Flagging freedom


In case you missed it, the FCAT might be robbing children of a well-rounded education, but thanks to a letter she wrote to the Star-Banner, Elizabeth Burke of Citra has received a real-world civics lesson.

A 10th-grader at North Marion High School, Elizabeth’s letter protested her school’s policy to bar the Stars and Bars from campus. As the school’s official dress code spells it out, in bold print even, “The wearing of or displaying of Confederate (rebel) flags is prohibited.”

Now, North Marion students also cannot wear hats, pajamas or shower shoes to school, nor can they display their bellies, underwear, or “excessive cleavage.”

Perhaps I’m getting old, but I understand concerns about exposed Fruit of the Looms, nuisance navels and blossoming cleavage.

Yet if anything seems excessive, it’s the prohibition against the Confederate battle flag – the only flag of any kind banned at North Marion.

Elizabeth, whose ancestors once shot at the Yankees, asserts the popular “heritage-not-hate” argument about her pride in the Confederate banner.

The problem is that true believers like Elizabeth have lost that battle in much of the public consciousness.

People like her who do, or want to, sport the Confederate flag on their clothes or cars – regardless of what is really in their hearts – will be stigmatized by those who don’t share their affection.

That’s because the Ku Kluxers, the skinheads and other malcontents ruined the flag that was marched into battle before the likes of Lee, Jackson and Stuart by using it to spread a destructive message of oppression, intimidation and hate.

Consider North Marion Principal Kathy Quelland, who administers a school where 28 percent of the students are black, the highest percentage among Marion County’s seven high schools.

In an e-mail, Elizabeth said Quelland explained to her the flag was forbidden because it “was a symbol of hate” and because the Klan was “strong in our area.” Quelland, who could not be reached for comment, also wanted to “persuade me that it was in the best interest of the students to not bring up this issue,” Elizabeth wrote.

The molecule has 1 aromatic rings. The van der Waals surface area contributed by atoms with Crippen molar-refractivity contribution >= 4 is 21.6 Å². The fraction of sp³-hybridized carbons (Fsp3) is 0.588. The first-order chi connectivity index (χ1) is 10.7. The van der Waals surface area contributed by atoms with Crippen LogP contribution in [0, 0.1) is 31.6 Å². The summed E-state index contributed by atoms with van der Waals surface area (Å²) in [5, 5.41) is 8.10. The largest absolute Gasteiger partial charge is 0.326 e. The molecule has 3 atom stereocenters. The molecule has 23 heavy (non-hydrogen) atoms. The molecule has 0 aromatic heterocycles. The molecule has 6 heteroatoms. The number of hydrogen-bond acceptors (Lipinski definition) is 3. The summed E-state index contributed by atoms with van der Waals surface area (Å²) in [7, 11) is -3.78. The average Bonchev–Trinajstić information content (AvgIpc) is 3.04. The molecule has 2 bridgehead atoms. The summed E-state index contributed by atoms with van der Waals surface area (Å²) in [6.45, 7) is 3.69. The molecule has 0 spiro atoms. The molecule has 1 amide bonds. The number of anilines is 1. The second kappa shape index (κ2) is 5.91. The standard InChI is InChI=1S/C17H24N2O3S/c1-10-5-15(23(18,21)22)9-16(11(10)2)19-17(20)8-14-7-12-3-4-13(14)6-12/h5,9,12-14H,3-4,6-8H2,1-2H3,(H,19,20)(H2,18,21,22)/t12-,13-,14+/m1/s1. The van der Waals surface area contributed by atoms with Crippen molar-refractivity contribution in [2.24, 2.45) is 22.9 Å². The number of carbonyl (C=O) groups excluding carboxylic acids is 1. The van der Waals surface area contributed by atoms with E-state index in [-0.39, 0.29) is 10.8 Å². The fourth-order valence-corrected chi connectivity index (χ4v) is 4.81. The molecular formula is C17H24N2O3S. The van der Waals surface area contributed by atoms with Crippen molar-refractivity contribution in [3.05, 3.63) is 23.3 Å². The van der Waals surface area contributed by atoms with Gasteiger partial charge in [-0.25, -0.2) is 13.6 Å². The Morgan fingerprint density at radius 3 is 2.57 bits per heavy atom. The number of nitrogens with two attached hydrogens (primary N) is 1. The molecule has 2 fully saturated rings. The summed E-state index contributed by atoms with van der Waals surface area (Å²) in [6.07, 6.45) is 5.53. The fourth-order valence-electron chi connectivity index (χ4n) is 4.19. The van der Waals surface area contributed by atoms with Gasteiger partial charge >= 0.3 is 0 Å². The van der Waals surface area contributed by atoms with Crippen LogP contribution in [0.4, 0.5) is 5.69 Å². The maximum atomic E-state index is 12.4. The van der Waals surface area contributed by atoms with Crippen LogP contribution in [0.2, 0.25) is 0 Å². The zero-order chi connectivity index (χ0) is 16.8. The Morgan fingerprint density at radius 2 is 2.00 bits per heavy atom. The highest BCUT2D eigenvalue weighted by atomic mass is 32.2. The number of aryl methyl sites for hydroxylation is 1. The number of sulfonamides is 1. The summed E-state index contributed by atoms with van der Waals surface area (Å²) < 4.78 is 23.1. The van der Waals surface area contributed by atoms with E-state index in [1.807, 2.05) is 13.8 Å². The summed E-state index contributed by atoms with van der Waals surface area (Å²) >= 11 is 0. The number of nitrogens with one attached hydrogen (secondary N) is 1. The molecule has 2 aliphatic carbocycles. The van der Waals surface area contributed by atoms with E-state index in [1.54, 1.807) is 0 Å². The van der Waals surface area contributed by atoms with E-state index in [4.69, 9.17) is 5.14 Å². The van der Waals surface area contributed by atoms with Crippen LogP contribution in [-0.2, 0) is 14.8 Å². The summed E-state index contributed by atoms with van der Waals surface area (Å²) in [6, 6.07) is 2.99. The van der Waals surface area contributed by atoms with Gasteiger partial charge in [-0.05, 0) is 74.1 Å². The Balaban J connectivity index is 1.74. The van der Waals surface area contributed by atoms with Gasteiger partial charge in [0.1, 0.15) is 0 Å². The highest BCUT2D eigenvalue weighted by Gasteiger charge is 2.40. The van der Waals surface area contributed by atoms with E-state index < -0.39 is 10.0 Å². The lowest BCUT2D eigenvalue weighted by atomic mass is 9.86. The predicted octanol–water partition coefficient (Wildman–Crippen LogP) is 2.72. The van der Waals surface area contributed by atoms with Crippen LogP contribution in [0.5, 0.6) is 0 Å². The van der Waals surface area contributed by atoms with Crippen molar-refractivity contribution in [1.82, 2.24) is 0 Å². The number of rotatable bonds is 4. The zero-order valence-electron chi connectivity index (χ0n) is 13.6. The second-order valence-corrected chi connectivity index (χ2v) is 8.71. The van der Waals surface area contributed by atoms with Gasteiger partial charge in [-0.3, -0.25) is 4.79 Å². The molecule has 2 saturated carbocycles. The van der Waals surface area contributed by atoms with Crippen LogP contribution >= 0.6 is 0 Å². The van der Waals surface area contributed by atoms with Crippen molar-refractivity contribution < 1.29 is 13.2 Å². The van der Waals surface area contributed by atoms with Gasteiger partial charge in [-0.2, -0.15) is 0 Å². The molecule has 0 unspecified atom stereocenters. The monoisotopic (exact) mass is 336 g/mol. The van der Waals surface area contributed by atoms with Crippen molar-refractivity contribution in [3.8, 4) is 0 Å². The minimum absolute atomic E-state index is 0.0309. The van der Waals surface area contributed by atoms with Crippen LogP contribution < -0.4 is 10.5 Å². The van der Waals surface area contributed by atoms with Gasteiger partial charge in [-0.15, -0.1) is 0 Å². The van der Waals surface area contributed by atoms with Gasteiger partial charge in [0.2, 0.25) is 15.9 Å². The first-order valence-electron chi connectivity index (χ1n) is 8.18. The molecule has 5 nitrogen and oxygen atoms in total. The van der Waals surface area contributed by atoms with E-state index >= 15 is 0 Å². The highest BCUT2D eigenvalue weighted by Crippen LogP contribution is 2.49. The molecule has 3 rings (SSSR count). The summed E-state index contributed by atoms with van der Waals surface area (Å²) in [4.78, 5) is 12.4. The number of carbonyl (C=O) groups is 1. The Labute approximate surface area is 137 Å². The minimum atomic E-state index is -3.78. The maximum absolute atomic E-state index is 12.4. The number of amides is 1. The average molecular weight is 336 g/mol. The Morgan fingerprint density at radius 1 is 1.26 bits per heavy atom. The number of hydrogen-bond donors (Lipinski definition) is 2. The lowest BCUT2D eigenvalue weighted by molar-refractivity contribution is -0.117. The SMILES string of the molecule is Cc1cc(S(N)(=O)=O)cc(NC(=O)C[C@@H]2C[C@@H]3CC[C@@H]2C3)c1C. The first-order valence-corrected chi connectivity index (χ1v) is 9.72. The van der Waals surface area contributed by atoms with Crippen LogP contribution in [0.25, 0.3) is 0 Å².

Yet history, the First Amendment and molding young minds should be considered here.

The rich tapestry of America’s past is woven with the experiences of all our people and is captured as much, for example, by the Confederate flag as it is by the naming of public facilities after Martin Luther King Jr. You may not like that we display either one, but both symbols tell us where we have been as a people, and how difficult our struggle has been to get where we are.

Slavery was pure evil. But banning the Confederate flag at North Marion won’t change the past, won’t make life better for blacks now and won’t dictate how blacks and whites choose to live with that past.

Commenting in 1997 on a Confederate flag flap in South Carolina, the columnist Sam Francis wrote, “The blunt truth is that black slavery is part of the American heritage and part of the heritage of blacks and whites who today live in this country. It is part of the heritage because it really happened, and it will always have really happened no matter how many flags you tear down or songs you re-write.”

It’s true the Supreme Court has determined that children don’t have the same constitutional protections as adults. Yet we live in an unhealthy time for political speech, of which wearing the Confederate flag is surely an expression.

When our power-hungry leaders dismiss legitimate dissent as treasonous or as morally or intellectually bankrupt, what message does it send to North Marion students, who in the near future will be participating in running our community and our country, when their government – in the form of the principal and her staff – tells people that a mere symbol must be outlawed because someone might be offended?

Our magnificent Constitution lays out many rights. But one you won’t find there – whether liberal or conservative, Christian or atheist, warmonger or peacenik – is the right to not be offended.

But it appears North Marion would rather avoid discussing a tough, enlightening issue. After all, FCAT awaits.

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